What sets Split Second apart is the nature of the "stressful circumstances." Not only does a cold-blooded killer kidnap a bunch of folks and hold their lives in escrow for his own safety--but he does this at ground zero of an impending atomic test.
I'm trying to avoid spoilers for you here, but certain assumptions are inevitable. Chekov's famous dictum applies to nukes as well as to pistols hanging on walls--if you start your movie with a countdown to an A-bomb blast, expect an explosive finale.
The notion of taking the venerable Petrified Forest formula and applying it to atomic-age paranoia was a slam-dunk idea.
Prior to the 1963 test-ban treaty, above-ground nuclear tests were a common feature of post-war America--and our fear of such things commingled with a naïve fascination. At one point in Split Second a radio announcer promises to give listeners enough of an early warning that they can get to their own roofs and watch the explosion! The risk of exposure to atomic fallout was misunderstood and greatly underestimated--in part because the effect was so remote from the cause.
Consider the infamous Duck and Cover cartoon (1951), cautioning school kids how to survive a nuclear attack. The advice given is today's black-comedy punchline: when you see the blast, get down and put your hands over your head. Go ahead and giggle--but guess what? It works. Most of the damage caused by a nuclear bomb comes from the shockwave--which travels at a lower speed from the light of the blast. So, if you happen to see the blinding flash of an atomic blast and aren't immediately incinerated, then drop to the floor and cover your head to avoid the shockwave. After the first atomic bomb was dropped on Hiroshima, the Japanese authorities realized this and taught the "duck and cover" method to its policemen. A few days later, the second bomb was dropped on Nagasaki--whose police force now knew what to do. The death toll among Nagasaki police was vastly lower than in unprepared Hiroshima, and the improved survival rate of first-responders meant that city was able to survive and recover from the attack far better.
Except, of course, for the long-term consequences of fallout exposure--being long-term these were hard to measure until a certain amount of time had passed.
Which brings us back to Split Second. Killer Sam Hurley (Stephen McNally) figures the best place to hide from the police dragnet is the abandoned ghost town of "Lost Hope City," destined to be obliterated the next morning. The tension of the film is all about how close to the last possible second--or split second--Hurley is going to cut his final escape. But outrunning the immediate effect of the shockwave is not the same as escaping the blast, a distinction the film chooses not to make.
The cruel irony of that conclusion is what it implied for the production team: not long after making this film, director Dick Powell headed up the John Wayne vehicle The Conqueror (1956), shot in St. George, Utah, downwind from an above-ground atomic test like the one depicted in Split Second. Twenty five years later, 91 members of Powell's 220-member cast and crew from that film had died of cancer--a rate three times higher than the national average. The cancer deaths included Wayne himself--and Powell, who died of lymphoma just seven years after the shoot.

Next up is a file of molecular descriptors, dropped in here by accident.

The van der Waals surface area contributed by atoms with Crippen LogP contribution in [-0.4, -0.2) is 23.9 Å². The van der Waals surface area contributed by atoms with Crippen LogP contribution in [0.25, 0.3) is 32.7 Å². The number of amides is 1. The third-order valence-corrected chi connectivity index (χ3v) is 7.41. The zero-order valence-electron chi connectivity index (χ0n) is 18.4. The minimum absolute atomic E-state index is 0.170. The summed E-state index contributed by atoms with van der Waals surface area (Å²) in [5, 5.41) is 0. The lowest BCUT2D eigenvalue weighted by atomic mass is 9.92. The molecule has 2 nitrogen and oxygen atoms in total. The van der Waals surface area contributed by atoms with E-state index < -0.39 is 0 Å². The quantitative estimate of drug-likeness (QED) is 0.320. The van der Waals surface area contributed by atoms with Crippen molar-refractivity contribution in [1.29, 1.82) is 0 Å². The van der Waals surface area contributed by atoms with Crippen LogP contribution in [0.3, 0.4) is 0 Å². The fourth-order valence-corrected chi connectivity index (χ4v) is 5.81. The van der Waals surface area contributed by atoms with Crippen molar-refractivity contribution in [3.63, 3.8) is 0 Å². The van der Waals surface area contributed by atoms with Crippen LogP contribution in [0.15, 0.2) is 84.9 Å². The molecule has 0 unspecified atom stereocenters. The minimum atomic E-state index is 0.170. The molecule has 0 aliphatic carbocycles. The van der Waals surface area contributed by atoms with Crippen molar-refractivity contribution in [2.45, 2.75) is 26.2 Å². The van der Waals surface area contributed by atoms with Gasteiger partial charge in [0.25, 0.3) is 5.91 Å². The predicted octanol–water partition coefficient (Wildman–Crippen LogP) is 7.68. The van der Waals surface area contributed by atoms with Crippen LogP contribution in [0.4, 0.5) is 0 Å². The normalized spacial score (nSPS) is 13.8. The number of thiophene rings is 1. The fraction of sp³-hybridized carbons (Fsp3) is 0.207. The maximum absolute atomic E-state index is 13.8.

As the film's survivors crawl their way out into a post-atomic landscape, they wonder aloud, "Is this the future?" Poignant and poetic, it's an ironic view of progress that director Powell may not have shared. For the restless and ambitious Mr. Powell, the future was always bright and strange.
He first emerged in Hollywood as a baby-faced crooner in Warner Brothers musicals. After about a decade's worth of singing, Powell suddenly reinvented himself as a tough guy in 1940s crime thrillers. Imagine if Glee's Chris Colfer took over as the new lead on some Law and Order franchise, with no joke meant or taken. This was the extremity of Powell's about-face. But then he went and did it again--leaving the silvery side of the screen for a new role behind the camera as a director. This he managed by impressing RKO honcho Howard Hughes--a man who knew from iconoclasm. Hughes took a shine to Powell and gave him a green light to direct his first feature--Split Second. Powell's success as a director was modest but consistent enough to allow him to found his own TV production firm, Four Star Television. Many of his peers from the era of 1930s Hollywood looked with disdain and terror at television, and its rapid encroachment of their professional sphere. Powell, forever young, adapted to the new medium and conquered it.
Is this the future? Why yes, yes it is.
Producer: Edmund Grainger
Director: Dick Powell
Screenplay: Irving Wallace (story and screenplay); William Bowers (screenplay); Chester Erskine (story)
Cinematography: Nicholas Musuraca
Art Direction: Albert S. D'Agostino, Jack Okey
Music: Roy Webb
Film Editing: Robert Ford
Cast: Stephen McNally (Sam Hurley), Alexis Smith (Kay Garven), Jan Sterling (Dorothy 'Dottie' Vale), Keith Andes (Larry Fleming), Arthur Hunnicutt (Asa Tremaine), Paul Kelly (Bart Moore), Robert Paige (Arthur Ashton), Richard Egan (Doctor Neal Garven), Frank de Kova (Dummy).
by David Kalat
"Atomic Death at Dawn," Life, June 8, 1953.
Douglas Brode, Lost Films of the Fifties.
David Halberstamn, The Fifties.
Barry Monush, The Encyclopedia of Film Actors.
Kim Newman, Apocalypse Movies: End of the World Cinema.
Tony Thomas, The Dick Powell Story